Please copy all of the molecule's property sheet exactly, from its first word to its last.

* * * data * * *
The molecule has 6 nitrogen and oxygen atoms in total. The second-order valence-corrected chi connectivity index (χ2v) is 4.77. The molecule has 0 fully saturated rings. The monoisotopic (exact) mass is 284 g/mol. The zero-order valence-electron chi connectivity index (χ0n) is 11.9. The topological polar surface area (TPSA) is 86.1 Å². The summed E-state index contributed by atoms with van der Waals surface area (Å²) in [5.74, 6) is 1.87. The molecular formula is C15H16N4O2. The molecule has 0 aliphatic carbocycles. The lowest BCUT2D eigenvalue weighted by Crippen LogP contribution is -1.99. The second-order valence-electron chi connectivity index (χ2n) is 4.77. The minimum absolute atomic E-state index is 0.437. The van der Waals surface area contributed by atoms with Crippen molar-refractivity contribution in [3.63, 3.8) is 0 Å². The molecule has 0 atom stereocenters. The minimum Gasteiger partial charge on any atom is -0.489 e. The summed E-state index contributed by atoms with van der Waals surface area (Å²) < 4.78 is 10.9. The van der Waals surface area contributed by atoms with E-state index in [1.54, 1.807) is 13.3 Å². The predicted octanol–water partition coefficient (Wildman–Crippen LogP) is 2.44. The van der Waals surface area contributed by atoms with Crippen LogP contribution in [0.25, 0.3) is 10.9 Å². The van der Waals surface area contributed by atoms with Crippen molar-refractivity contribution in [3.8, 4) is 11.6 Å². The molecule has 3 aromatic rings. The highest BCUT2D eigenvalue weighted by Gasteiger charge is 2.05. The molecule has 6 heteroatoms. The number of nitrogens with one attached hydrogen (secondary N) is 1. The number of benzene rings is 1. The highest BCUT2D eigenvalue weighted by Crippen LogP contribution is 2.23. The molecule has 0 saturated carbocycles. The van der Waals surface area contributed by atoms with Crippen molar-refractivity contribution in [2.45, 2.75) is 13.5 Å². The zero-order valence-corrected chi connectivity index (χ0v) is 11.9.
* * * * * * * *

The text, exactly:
The molecule has 6 nitrogen and oxygen atoms in total. The second-order valence-corrected chi connectivity index (χ2v) is 4.77. The molecule has 0 fully saturated rings. The monoisotopic (exact) mass is 284 g/mol. The zero-order valence-electron chi connectivity index (χ0n) is 11.9. The topological polar surface area (TPSA) is 86.1 Å². The summed E-state index contributed by atoms with van der Waals surface area (Å²) in [5.74, 6) is 1.87. The molecular formula is C15H16N4O2. The molecule has 0 aliphatic carbocycles. The lowest BCUT2D eigenvalue weighted by Crippen LogP contribution is -1.99. The second-order valence-electron chi connectivity index (χ2n) is 4.77. The minimum absolute atomic E-state index is 0.437. The van der Waals surface area contributed by atoms with Crippen molar-refractivity contribution in [3.63, 3.8) is 0 Å². The molecule has 0 atom stereocenters. The minimum Gasteiger partial charge on any atom is -0.489 e. The summed E-state index contributed by atoms with van der Waals surface area (Å²) < 4.78 is 10.9. The van der Waals surface area contributed by atoms with E-state index in [1.54, 1.807) is 13.3 Å². The predicted octanol–water partition coefficient (Wildman–Crippen LogP) is 2.44. The van der Waals surface area contributed by atoms with Crippen LogP contribution in [0.25, 0.3) is 10.9 Å². The van der Waals surface area contributed by atoms with Crippen molar-refractivity contribution in [3.8, 4) is 11.6 Å². The molecule has 3 aromatic rings. The highest BCUT2D eigenvalue weighted by Gasteiger charge is 2.05. The molecule has 6 heteroatoms. The number of nitrogens with one attached hydrogen (secondary N) is 1. The number of benzene rings is 1. The highest BCUT2D eigenvalue weighted by Crippen LogP contribution is 2.23. The molecule has 0 saturated carbocycles. The van der Waals surface area contributed by atoms with Crippen molar-refractivity contribution in [2.45, 2.75) is 13.5 Å². The zero-order valence-corrected chi connectivity index (χ0v) is 11.9.